Researchers revealed that the newly discovered black hole has a mass 70 times greater than the mass of the sun.
The discovery of the huge black hole named LB-1 by the Chinese-led team that discovered it has toppled that assumption.
Professor Jifeng Liu, who led the team at the Chinese Academy of Sciences, said in a statement:
Black holes of such mass should not even exist in our Galaxy, according to most of the current models of stellar evolution.
We thought that very massive stars with the chemical composition typical of our Galaxy must shed most of their gas in powerful stellar winds, as they approach the end of their life. Therefore, they should not leave behind such a massive remnant. LB-1 is twice as massive as what we thought possible. Now theorists will have to take up the challenge of explaining its formation.
LB-1 is located 15,000 light-years from Earth and the researchers have likened the search for it ‘like looking for the proverbial needle in a haystack: only one star in a thousand may be circling a black hole’.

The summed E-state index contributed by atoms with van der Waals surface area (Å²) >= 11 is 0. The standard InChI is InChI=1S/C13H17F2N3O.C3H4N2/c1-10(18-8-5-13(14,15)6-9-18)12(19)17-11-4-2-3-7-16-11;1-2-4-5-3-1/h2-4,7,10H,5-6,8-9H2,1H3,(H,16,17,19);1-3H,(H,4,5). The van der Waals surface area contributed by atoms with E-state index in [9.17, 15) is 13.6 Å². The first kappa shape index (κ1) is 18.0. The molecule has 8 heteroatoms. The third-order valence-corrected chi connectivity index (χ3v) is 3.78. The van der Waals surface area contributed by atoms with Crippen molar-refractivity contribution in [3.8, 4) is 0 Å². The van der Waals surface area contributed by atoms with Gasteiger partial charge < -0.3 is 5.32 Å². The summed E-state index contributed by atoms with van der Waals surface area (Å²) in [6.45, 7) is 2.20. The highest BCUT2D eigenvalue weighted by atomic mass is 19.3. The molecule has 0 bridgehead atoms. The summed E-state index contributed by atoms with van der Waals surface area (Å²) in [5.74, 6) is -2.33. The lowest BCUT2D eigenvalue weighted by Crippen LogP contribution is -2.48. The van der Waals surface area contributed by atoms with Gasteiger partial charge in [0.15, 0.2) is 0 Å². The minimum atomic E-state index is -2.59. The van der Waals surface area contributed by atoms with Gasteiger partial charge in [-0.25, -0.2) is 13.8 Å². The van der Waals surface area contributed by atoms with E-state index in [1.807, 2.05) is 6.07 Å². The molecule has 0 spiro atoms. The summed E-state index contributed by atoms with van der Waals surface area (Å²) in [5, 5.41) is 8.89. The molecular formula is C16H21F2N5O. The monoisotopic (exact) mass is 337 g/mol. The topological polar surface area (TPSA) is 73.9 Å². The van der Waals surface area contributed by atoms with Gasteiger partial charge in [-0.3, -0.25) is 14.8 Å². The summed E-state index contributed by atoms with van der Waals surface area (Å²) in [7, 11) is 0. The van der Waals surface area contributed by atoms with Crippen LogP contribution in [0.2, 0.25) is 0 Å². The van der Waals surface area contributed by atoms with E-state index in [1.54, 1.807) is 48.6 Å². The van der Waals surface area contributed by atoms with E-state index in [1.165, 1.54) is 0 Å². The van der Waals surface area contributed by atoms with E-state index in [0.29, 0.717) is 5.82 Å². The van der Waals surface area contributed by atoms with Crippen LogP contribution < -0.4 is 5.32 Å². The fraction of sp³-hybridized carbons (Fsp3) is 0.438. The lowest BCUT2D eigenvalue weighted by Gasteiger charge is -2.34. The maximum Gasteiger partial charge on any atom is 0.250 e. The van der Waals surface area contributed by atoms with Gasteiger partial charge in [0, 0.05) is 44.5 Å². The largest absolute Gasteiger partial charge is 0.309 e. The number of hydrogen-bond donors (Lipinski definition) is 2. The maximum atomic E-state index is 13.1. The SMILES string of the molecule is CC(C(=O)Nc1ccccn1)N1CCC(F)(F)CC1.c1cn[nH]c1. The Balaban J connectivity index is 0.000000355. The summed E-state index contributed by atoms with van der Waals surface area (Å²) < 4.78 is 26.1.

The researchers explained that until a few years ago, stellar black holes could only be discovered when they gobbled up gas from a companion star. ‘This process creates powerful X-ray emissions, detectable from Earth, that reveal the presence of the collapsed object.’
The vast majority of stellar black holes in our Galaxy are not engaged in a cosmic banquet, though, and thus don’t emit revealing X-rays. As a result, only about two dozen Galactic stellar black holes have been well identified and measured.
Following the initial discovery, the world’s largest optical telescopes (Spain’s 10.4-m Gran Telescopio Canarias and the United States’ 10-m Keck I) were used to determine the systems physical parameters. They discovered a star eight times heavier than the Sun orbiting a 70-solar-mass black hole, every 79 days.
LIGO Director Prof. David Reitze from the University of Florida said:
This discovery forces us to re-examine our models of how stellar-mass black holes form.
This remarkable result along with the LIGO-Virgo detections of binary black hole collisions during the past four years really points towards a renaissance in our understanding of black hole astrophysics.